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Motion on the privatisation of the ABC

Scott Ludlam 18 Jun 2013

Senator LUDLAM (Western Australia) (15:58): I move:

That the Senate-
(a) notes:
(i) 80 per cent of Australians surveyed believe the Australian Broadcasting Corporation (ABC) is balanced and even-handed when reporting news and current affairs and 83 per cent of Australians regard the ABC to be distinctively Australian and contributing to Australia's national identity,
(ii) the motion put to the Victorian Liberal Party Council conference on 25 26 May by the Warragul branch, urging an examination of the feasibility of partial or full privatisation of the ABC and Special Broadcasting Service (SBS) was deferred to the next conference, and
(iii) That the ABC and SBS are vital public news, information, education and entertainment services for the benefit of citizens and audiences rather than advertisers and shareholders; and
(b) calls on:
(i) the Liberal Party to categorically reject the motion put by Warragul branch, and
(ii) all parties to commit to maintaining the ABC and SBS as properly funded public broadcasters with independent boards free from political interference.

Senator LUDLAM (Western Australia) (15:59): Mr Deputy President, I also seek leave to make a short statement.

The DEPUTY PRESIDENT: Leave is granted for one minute.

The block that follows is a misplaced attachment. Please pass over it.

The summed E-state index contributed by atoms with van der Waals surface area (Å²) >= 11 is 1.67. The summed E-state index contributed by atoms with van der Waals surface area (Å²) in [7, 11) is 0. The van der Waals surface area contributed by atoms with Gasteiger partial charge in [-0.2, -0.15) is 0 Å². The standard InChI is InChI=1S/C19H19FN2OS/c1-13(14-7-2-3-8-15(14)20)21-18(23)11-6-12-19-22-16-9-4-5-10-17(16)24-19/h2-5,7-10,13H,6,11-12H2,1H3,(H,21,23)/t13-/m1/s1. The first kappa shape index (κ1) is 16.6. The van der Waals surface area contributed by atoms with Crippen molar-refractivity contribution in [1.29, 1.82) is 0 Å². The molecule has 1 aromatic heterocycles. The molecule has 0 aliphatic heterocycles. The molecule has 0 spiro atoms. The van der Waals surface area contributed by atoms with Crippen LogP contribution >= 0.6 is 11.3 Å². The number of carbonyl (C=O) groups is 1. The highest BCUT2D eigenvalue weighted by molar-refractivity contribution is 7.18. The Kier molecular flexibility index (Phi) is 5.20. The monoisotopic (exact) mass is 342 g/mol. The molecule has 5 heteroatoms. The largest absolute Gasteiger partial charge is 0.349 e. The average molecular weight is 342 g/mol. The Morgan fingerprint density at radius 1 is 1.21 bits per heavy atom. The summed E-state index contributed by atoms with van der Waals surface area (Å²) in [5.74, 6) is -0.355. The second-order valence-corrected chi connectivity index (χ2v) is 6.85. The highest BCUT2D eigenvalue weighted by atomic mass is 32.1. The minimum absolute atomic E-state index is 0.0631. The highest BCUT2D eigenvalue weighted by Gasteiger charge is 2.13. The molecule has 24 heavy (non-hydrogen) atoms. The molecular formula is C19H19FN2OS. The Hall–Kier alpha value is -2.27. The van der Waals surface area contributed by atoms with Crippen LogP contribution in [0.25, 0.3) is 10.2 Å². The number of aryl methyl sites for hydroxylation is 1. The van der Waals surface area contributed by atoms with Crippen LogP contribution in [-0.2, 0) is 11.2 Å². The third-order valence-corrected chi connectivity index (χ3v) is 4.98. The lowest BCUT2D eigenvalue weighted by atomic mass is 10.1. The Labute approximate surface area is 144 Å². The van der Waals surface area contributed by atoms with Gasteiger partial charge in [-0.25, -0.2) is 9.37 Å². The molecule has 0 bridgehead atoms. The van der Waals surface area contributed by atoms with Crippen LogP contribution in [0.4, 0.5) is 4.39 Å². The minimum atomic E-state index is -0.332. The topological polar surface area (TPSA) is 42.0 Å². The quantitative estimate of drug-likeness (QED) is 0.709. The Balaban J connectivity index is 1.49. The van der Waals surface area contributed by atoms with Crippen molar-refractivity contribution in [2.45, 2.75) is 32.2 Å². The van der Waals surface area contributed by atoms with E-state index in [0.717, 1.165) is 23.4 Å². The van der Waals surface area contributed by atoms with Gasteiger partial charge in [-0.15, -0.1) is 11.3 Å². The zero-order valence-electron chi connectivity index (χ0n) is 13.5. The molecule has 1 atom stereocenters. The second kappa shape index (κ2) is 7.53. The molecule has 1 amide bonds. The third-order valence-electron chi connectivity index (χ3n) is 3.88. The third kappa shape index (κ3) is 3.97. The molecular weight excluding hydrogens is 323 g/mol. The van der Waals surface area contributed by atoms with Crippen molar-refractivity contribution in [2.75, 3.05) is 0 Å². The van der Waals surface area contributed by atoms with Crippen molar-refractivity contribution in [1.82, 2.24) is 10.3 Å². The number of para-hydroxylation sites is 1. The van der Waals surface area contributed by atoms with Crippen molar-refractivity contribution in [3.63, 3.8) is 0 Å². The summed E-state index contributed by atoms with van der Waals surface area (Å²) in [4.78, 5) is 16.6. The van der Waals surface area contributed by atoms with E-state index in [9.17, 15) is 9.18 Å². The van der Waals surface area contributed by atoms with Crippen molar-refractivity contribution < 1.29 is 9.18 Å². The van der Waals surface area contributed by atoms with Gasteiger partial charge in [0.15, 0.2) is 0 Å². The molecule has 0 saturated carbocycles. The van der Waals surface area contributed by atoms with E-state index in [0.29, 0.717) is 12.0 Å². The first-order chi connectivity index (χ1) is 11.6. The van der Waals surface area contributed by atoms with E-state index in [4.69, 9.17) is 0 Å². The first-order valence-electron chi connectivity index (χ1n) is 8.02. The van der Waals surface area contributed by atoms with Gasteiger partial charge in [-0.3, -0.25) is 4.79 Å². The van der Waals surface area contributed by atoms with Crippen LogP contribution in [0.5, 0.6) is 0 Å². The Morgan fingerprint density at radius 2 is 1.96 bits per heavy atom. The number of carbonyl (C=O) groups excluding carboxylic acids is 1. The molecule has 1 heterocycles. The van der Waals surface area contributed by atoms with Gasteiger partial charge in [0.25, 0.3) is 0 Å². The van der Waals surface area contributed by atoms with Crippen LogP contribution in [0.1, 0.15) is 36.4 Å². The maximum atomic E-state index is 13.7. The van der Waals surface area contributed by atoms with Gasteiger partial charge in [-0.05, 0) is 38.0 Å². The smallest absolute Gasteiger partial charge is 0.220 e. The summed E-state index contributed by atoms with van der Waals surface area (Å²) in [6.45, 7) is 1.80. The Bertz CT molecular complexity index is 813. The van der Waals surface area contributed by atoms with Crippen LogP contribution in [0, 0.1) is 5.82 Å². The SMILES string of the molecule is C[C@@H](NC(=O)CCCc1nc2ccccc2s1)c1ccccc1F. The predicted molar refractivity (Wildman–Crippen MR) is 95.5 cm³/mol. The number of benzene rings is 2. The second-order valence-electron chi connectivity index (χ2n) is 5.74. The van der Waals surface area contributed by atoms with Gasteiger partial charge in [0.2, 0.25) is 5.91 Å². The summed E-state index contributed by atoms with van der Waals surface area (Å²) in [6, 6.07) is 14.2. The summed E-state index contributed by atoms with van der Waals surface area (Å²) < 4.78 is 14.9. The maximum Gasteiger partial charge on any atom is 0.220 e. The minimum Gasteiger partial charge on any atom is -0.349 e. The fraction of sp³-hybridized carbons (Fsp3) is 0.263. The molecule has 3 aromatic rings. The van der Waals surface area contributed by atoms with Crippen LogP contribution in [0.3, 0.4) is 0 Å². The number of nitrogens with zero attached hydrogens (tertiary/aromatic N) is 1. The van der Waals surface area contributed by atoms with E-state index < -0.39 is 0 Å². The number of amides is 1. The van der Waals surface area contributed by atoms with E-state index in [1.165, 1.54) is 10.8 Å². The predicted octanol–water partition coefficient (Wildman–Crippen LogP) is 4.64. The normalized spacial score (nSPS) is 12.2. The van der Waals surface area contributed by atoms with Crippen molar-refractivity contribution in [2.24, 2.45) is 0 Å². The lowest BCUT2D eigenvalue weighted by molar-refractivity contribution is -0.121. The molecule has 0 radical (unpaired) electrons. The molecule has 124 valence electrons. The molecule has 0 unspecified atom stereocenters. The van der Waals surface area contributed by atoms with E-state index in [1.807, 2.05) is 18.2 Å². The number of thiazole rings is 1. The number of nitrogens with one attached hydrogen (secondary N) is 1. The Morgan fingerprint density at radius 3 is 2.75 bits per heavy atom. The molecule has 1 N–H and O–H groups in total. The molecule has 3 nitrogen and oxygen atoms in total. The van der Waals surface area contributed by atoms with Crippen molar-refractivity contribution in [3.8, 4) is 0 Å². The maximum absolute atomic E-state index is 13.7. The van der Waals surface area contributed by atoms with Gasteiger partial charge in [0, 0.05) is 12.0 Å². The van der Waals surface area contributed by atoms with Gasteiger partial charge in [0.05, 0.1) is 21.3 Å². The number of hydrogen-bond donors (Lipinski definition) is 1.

Senator LUDLAM: Thanks, Deputy President; I probably will not need that long. Senator Fifield had just dismissed out of hand and called this motion a stunt. This is a very simple motion, in response to the more than 10,000 people who signed a petition; we said that we would put this motion forward in defence of public broadcasting. Not only was it a motion that was to be brought forward to one of your Victorian party branches but also it was endorsed by quite senior members of the Liberal Party who joined the Facebook group in its support.

I notice also that you are 'not planning on' privatising public broadcasters. I wonder whether that is in the same way that Campbell Newman was 'not planning on' opening up uranium mining in Queensland before he was elected. You cannot be trusted on a motion like this, and I am very proud to stand with the millions of Australians in defence of public broadcasting. As you work your way down the Institute of Public Affairs hit-list of public policy disasters, we will continue to support public broadcasters in this country.

The DEPUTY PRESIDENT: The question is that the motion moved by Senator Ludlam be agreed to.



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